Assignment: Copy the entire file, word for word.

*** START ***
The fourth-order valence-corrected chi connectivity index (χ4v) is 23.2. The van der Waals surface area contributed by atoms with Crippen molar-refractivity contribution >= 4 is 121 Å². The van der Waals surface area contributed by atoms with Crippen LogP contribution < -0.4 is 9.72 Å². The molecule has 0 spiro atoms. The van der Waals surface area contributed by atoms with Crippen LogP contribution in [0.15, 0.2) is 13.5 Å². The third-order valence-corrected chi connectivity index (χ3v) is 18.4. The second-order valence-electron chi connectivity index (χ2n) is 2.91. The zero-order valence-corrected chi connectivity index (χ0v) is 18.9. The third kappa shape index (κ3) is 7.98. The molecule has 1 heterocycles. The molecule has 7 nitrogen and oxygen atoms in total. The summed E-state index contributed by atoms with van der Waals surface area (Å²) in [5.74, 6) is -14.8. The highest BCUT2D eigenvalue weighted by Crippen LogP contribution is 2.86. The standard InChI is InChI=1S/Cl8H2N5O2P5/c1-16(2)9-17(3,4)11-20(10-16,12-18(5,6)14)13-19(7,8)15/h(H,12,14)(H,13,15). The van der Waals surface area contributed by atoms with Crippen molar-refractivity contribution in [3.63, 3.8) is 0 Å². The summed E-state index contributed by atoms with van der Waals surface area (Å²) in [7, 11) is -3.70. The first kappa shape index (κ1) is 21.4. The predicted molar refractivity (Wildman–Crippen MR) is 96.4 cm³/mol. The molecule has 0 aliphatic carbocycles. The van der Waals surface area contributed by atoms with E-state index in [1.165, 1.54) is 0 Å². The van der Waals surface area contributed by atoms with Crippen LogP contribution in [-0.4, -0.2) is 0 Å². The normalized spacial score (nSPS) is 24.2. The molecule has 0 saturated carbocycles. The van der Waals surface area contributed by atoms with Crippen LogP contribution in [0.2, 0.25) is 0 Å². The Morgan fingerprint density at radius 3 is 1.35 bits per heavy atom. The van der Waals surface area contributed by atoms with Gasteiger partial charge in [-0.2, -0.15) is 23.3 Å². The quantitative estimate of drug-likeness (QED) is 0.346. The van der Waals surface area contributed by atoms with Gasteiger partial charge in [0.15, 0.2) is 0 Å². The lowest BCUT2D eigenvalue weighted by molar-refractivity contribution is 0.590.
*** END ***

The fourth-order valence-corrected chi connectivity index (χ4v) is 23.2. The van der Waals surface area contributed by atoms with Crippen molar-refractivity contribution >= 4 is 121 Å². The van der Waals surface area contributed by atoms with Crippen LogP contribution < -0.4 is 9.72 Å². The molecule has 0 spiro atoms. The van der Waals surface area contributed by atoms with Crippen LogP contribution in [0.15, 0.2) is 13.5 Å². The third-order valence-corrected chi connectivity index (χ3v) is 18.4. The second-order valence-electron chi connectivity index (χ2n) is 2.91. The zero-order valence-corrected chi connectivity index (χ0v) is 18.9. The third kappa shape index (κ3) is 7.98. The molecule has 1 heterocycles. The molecule has 7 nitrogen and oxygen atoms in total. The summed E-state index contributed by atoms with van der Waals surface area (Å²) in [5.74, 6) is -14.8. The highest BCUT2D eigenvalue weighted by Crippen LogP contribution is 2.86. The standard InChI is InChI=1S/Cl8H2N5O2P5/c1-16(2)9-17(3,4)11-20(10-16,12-18(5,6)14)13-19(7,8)15/h(H,12,14)(H,13,15). The van der Waals surface area contributed by atoms with Crippen molar-refractivity contribution in [3.63, 3.8) is 0 Å². The summed E-state index contributed by atoms with van der Waals surface area (Å²) in [7, 11) is -3.70. The first kappa shape index (κ1) is 21.4. The predicted molar refractivity (Wildman–Crippen MR) is 96.4 cm³/mol. The molecule has 0 aliphatic carbocycles. The van der Waals surface area contributed by atoms with E-state index in [1.165, 1.54) is 0 Å². The van der Waals surface area contributed by atoms with Crippen LogP contribution in [-0.4, -0.2) is 0 Å². The normalized spacial score (nSPS) is 24.2. The molecule has 0 saturated carbocycles. The van der Waals surface area contributed by atoms with Crippen LogP contribution in [0.2, 0.25) is 0 Å². The Morgan fingerprint density at radius 3 is 1.35 bits per heavy atom. The van der Waals surface area contributed by atoms with Gasteiger partial charge in [-0.2, -0.15) is 23.3 Å². The quantitative estimate of drug-likeness (QED) is 0.346. The van der Waals surface area contributed by atoms with Gasteiger partial charge in [0.15, 0.2) is 0 Å². The lowest BCUT2D eigenvalue weighted by molar-refractivity contribution is 0.590.